In Part 1 of Karen Adams' series on developing collection without resistance, she showed us how to test and improve your horse's lateral suppleness. In Part 2, we learned how to then improve his longitudinal suppleness as well. In the final section of this series, Karen teaches us how to introduce the collection gradually and also try testing your horse's longitudinal suppleness at the canter.
Test the Longitudinal Suppleness at the Canter
Introduce Collection Gradually
As your skills in this exercise improve, you can begin to develop more collection. Think of this as shortening your horse’s steps and outline without sacrificing the energy, activity or impulsion. When you shorten the reins to the length of neck and frame you want him to adopt, ride him forward into them, encouraging an active hind leg and a reaching neck and topline.
Over time, his collected trot will become more energetic with forward purpose and a rounder, more uphill balance. His withers will begin to rise and the muscles along his back, shoulders and hindquarters will strengthen. His self-carrying ability will also improve as he becomes more athletic and balanced. You can then ask that he carry more weight in his hind legs, an important quality of correct collection. Think of these exercises as progressive and gymnastic in nature, developing his entire body, instead of what we humans tend to do, which is focus on and pull back on the parts we can see from his back: his head and neck.
Before attempting more collected steps in this exercise—or in any other movement—review the warm-up goals I described earlier. Without being able to tick off these boxes, I would not ask for collected steps.
Also try the stretchy circle at the canter, bringing your horse from long and low to a rounder, more collected canter and then back down again. To take this exercise to the next level, ride between lengthened or medium trot and a more collected trot—or between lengthened or medium canter and a more collected canter—again riding the opposites back and forth to develop the quality of both the longer steps and the shorter steps. (For more detail on this exercise, read Laura Graves’ article, “Tuned In: Self-Going Horse,” on www.PracticalHorsemanMag.com).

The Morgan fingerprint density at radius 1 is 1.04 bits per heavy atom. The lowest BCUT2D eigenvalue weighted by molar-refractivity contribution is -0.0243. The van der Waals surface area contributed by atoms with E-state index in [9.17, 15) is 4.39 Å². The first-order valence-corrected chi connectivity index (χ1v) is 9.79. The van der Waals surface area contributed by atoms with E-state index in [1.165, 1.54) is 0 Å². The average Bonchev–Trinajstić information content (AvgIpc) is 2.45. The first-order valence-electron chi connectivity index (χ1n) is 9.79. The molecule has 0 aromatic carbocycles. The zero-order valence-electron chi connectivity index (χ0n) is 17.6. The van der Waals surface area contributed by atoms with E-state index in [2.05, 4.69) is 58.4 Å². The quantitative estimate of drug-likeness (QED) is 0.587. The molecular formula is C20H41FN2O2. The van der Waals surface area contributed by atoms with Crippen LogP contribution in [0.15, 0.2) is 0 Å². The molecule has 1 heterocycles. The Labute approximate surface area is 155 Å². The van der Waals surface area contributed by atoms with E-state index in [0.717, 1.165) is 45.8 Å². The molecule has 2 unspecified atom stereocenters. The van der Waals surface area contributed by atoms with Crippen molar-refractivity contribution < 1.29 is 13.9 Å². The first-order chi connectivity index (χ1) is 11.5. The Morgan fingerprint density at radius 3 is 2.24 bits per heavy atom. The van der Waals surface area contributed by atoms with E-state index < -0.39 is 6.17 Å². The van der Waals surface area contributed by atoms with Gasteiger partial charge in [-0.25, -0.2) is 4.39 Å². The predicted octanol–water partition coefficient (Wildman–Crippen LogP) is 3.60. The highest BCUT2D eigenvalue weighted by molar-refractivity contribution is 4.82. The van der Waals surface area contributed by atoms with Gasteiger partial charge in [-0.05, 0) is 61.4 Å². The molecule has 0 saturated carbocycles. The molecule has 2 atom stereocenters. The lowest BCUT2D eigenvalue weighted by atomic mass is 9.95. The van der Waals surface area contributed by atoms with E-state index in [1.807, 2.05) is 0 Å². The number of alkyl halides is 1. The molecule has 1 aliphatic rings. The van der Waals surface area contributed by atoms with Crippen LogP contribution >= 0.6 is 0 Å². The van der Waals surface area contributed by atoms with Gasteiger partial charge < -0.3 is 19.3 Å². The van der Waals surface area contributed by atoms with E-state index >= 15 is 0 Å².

Keep the work lively and vary your training program so you don’t get too routine-oriented. Be sure to work your horse in both directions regularly to develop his balance and musculature in a purposeful and optimal way. Remember, this training is progressive and you are building an attitude and trust in your horse that the contact and connection are where he finds comfort. By keeping this broader perspective in mind and incorporating these exercises into your program in a playful way, you can make collected work fun for your horse. In turn, he’ll reward you with a better attitude and a willingness to tackle new stages of his training with enthusiasm.
This article was originally published in the September 2017 issue of Practical Horseman.